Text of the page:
At the end of their lives, all three men were recognized by the Egyptian state with awards for their contribution to Egyptian art and culture. In 1977, alSunbati was also awarded the UNESCO International Music Council Music Prize (that same year, Benny Goodman was awarded the same prize).
--Kareem Roustom, Boston
The Arabesque Music Ensemble (formerly the Chicago Classical Oriental Ensemble) consists of professional musicians from several countries in North America, Europe, the Middle East, and North Africa who perform classical music from the Arabic traditions. Eastern instruments such as 'ud, qanun, buzuq, nay, and riqq are complemented by Western orchestral instruments (violin, viola, cello, and flute). Members of the AME are also accomplished arrangers, composers, conductors, and educators, serving as faculty for the annual Heartland Seminar on Arabic Music.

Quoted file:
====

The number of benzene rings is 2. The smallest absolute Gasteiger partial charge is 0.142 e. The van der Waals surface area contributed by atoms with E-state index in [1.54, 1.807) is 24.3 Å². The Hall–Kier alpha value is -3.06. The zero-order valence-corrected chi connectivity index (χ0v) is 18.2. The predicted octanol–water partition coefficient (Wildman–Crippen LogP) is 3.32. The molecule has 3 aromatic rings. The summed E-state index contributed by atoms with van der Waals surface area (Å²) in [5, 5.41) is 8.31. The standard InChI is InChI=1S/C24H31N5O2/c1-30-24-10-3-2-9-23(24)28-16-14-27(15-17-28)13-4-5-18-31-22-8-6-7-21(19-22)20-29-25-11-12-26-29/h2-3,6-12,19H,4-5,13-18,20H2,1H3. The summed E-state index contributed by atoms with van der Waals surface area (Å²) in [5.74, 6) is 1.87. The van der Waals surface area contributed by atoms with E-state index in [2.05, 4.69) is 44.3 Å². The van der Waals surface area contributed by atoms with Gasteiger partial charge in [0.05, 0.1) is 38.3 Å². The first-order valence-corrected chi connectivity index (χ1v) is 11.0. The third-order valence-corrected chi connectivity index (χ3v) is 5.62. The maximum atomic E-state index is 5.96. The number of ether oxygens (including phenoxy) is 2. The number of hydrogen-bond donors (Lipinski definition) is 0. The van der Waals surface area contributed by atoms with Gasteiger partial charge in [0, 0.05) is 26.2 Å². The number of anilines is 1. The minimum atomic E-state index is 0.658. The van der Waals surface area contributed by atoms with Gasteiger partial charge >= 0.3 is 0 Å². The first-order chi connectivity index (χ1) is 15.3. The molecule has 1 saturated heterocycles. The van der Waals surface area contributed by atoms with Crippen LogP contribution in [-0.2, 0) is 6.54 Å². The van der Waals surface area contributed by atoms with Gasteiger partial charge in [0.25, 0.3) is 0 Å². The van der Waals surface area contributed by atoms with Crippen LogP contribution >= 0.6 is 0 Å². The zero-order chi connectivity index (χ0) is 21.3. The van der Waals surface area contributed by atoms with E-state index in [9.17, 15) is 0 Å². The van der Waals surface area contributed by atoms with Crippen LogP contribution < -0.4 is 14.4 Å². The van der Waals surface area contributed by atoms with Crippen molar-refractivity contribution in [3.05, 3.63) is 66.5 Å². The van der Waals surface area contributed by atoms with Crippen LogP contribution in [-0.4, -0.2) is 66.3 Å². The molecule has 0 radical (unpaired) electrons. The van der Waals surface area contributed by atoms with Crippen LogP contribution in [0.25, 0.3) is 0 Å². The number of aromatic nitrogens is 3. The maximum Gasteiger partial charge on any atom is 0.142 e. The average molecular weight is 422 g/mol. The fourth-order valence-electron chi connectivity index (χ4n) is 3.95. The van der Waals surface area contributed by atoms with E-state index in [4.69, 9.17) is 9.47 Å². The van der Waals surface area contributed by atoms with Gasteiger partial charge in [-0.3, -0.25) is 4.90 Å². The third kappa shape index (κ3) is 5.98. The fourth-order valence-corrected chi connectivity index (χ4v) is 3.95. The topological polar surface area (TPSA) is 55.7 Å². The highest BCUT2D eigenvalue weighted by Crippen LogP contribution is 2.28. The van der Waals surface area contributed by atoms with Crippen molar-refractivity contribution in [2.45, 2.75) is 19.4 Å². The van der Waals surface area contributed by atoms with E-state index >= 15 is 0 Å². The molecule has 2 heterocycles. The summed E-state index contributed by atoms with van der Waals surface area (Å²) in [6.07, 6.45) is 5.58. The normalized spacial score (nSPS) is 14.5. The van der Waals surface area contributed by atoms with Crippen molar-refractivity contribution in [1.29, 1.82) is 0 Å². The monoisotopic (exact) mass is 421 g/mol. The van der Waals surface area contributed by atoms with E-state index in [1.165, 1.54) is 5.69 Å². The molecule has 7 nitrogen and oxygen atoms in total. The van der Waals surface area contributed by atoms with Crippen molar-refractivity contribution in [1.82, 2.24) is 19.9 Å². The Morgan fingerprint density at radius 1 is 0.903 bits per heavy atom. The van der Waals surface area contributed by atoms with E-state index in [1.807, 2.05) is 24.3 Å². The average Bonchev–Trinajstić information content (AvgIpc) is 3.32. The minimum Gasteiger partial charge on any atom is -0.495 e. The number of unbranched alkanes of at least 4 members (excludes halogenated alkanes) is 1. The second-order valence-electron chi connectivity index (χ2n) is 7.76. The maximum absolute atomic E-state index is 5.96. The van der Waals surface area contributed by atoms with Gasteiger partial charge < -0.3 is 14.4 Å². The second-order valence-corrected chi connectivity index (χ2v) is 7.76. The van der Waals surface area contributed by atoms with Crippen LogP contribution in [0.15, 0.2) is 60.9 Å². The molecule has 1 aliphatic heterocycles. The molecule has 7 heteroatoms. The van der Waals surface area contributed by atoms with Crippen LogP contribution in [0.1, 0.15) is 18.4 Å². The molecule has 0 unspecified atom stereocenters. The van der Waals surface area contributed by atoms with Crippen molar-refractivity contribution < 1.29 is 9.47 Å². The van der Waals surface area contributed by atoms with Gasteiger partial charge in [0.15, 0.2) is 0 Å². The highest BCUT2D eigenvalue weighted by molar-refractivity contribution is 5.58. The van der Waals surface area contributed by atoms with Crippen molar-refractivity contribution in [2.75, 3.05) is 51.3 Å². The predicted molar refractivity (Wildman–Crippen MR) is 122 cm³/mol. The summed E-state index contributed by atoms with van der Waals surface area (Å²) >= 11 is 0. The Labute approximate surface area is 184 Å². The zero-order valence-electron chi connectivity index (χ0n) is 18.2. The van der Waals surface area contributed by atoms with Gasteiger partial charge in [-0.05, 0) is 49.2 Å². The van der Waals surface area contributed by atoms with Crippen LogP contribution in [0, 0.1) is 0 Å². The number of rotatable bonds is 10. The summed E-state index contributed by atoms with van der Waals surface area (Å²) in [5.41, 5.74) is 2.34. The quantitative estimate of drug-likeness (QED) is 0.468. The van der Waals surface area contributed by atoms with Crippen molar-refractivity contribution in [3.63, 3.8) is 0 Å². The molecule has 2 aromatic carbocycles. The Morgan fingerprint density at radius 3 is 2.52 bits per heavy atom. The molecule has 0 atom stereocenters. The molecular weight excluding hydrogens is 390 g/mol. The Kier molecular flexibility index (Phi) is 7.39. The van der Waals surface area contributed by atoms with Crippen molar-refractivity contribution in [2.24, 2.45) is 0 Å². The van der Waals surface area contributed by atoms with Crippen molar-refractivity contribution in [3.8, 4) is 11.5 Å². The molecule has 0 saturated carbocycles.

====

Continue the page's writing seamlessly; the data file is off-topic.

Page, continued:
The AME presented its debut performance in 2003 at the Oriental Institute in Chicago and has since conducted three nationwide tours. The full 20member ensemble performed with the AndaEl East West Orchestra during a U.S. tour showcasing Andalusian music in 2004. The AME's 2005 tour highlighted contemporary compositions by Middle Eastern composers and included the entire 20member orchestra with guest artists Yair Dalai and Naser Musa. The Sheikh Sayyed Darweesh CD release tour in 2006 featured the fivemember takht version of the AME along with guest vocalists Youssef Kassab and Aboud Agha.